Entrepreneurship takes a great amount of discipline and respect for the "job." No, it's not a job, but you have to in many respects treat "as if" it were a job. The first five years in business are the test. While I did not go through the standard first-year angst like many business owners do (most business die on the vine within the first year), I have learned valuable lessons as to why I did not face the uphill battle toward success. I have several colleagues right now eager to go independent. Here are five great lessons on how to successfully make your first year "the first year of the rest of your business," and not your trip to bankruptcy court.
Focus and stay the course -- this is probably my number one tip of all. Focus on what you're doing and stick with it. I'm not saying be inflexible. I'm saying just get on board, don't get caught up in the traps and challenges, and know in your deepest heart of hearts, this is it. You will make it and there is no other alternative.
Play time is play time -- work time is work time -- I can't tell you how many people either screw up business, lose sales or destroy their reputations by spending more time "off" then on. A business is not a free pass to the swimming-pool deck. It's not cause to take a vacation every other week or even month. The more time you spend distracted, playing, taking time off, etc., is time spent away from building business and being successful. When you fail to be available to your client; repeatedly cancel and reschedule meetings so you can do something else; ignore emails and phone calls so you can get your nails done on a Tuesday morning; and put off meetings while you take your 10th vacation in a row; the net result will be client losses, cancellations and general knowledge that you are not available.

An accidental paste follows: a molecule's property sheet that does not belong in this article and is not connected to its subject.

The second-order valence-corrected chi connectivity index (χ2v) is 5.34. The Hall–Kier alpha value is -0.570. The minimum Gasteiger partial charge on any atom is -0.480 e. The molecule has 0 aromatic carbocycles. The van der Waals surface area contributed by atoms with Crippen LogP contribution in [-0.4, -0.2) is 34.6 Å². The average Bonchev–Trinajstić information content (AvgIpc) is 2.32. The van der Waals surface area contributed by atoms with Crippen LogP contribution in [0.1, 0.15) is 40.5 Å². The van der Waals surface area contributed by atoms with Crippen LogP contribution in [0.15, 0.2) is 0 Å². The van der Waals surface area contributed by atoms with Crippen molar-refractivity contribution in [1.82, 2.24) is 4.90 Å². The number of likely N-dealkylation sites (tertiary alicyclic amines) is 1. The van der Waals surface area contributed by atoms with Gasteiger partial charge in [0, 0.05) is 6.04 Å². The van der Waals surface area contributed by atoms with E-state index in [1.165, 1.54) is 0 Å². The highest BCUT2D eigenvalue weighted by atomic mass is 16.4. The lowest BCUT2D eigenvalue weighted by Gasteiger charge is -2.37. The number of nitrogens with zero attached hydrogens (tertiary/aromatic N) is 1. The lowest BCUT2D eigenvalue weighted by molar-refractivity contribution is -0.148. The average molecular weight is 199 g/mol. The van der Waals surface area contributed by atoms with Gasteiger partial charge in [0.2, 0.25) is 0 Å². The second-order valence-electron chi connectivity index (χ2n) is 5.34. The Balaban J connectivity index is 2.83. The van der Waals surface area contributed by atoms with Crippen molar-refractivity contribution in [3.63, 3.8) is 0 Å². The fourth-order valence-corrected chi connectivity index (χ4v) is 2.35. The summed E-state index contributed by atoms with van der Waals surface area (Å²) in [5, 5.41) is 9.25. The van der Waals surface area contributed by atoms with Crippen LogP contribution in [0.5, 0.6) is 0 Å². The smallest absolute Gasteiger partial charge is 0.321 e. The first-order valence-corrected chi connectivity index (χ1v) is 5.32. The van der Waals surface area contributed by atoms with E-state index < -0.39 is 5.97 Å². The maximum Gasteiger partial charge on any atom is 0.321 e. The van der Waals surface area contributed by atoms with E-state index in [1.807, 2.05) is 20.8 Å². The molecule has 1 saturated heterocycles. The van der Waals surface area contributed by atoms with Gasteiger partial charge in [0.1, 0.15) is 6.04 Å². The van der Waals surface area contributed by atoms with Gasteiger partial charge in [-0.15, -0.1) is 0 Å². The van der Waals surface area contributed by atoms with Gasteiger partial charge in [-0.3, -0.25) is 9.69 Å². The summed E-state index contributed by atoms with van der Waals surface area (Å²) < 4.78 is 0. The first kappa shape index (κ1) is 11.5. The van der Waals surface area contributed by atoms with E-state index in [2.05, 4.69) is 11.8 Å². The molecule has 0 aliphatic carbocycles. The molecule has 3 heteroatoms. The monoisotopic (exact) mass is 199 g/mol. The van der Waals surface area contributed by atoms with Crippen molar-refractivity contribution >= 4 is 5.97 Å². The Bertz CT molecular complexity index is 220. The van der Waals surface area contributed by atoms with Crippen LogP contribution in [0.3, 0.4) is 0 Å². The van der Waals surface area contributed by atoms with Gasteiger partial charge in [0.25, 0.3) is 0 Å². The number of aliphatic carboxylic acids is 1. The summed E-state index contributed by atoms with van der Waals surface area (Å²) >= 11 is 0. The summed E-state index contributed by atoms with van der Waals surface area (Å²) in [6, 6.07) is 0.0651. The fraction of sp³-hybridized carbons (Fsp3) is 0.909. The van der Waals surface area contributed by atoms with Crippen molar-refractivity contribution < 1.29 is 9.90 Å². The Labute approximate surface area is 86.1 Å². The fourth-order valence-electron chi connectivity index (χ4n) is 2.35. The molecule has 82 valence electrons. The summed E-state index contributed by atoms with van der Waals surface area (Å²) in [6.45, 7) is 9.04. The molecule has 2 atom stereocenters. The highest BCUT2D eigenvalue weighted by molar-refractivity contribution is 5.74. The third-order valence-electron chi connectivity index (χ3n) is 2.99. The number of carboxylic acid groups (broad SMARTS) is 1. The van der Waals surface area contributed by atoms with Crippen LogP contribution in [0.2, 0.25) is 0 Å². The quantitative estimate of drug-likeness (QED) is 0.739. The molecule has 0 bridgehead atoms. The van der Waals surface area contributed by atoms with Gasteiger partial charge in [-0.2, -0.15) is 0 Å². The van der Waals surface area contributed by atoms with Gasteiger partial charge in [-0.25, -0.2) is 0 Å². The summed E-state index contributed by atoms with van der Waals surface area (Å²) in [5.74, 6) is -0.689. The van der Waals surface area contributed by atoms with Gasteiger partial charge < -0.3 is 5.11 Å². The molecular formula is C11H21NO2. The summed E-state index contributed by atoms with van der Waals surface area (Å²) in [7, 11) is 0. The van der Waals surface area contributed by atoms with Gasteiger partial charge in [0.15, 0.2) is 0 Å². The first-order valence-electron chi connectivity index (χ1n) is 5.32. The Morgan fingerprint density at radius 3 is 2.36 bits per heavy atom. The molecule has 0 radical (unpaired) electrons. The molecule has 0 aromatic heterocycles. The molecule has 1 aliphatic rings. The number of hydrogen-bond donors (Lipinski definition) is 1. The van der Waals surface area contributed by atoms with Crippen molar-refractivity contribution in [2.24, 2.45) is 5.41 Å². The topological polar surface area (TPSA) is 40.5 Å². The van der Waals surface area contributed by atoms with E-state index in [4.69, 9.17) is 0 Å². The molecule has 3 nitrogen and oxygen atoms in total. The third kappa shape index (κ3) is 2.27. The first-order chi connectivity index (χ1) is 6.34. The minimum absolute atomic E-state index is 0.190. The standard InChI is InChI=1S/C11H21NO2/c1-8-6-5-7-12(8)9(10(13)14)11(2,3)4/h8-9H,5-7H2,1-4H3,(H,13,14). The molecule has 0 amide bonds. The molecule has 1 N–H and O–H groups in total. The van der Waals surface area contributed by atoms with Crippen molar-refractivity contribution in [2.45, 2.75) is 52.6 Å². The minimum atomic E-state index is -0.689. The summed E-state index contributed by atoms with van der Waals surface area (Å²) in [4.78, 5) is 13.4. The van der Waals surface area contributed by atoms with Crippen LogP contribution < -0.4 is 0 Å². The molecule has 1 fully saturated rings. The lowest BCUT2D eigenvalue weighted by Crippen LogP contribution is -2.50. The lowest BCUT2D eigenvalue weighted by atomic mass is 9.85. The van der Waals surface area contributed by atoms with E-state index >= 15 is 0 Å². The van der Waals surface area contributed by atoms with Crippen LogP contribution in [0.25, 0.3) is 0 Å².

Responsiveness builds customer loyalty -- your policy to respond to and be available to clients should be top-priority. You should respond as quickly as possible and within 24 hours if you're unavailable for whatever reason. I have had numerous clients comment on how impressed they are with my responsiveness. What this creates -- even if it's not true -- is the impression that you are there for your clients. It produces an intimate, deep relationship that engenders a sense that they are your no. #1 client -- and whether that is true or not it's not the point. When a client feels "married" to you as his or her service provider, it creates loyalty -- and loyalty produces more opportunity for up-sales.
Take it out of the digital to the voice or face-to-face to build a real relationship and solve problems -- another ill-advised policy is to avoid talking or meeting clients in person. If the client lives in town, you should go out of your way to see them. If you're having a challenge, pick up the phone and call them. Nothing gives you a better impression of emotions than a phone conversation. Email and texting is dangerous. It's curt, abrupt -- and doesn't convey attitudes. Clients can mis-perceive what you really mean -- and that can be dangerous to your relationship. Also, I've worked with two people now who did this -- send one line emails to answer deep concerns or solve problems. One word doesn't instruct, inform or communicate. Take a moment and really respond. Don't send off monosyllabic, cave-girl or guy speak. Do not communicate this way with your staff when you're trying to tell them what you want. It doesn't work and comes off like you really don't care.
Reward your team -- take care of the people who make you great. Treat your team with the respect and courtesy they deserve. Loyal staff build great companies. If you're such an ego-maniac who doesn't understand or appreciate her staff, you'll soon find your staff treats you the same way. Giving your team rewards, bonuses and raises makes them feel valued and important. It shows you appreciate them. I'm taking my hard-working team on a retreat to Bodega Bay to stay right on the ocean. They're thrilled to go -- and I can assure you their morale is high as a result.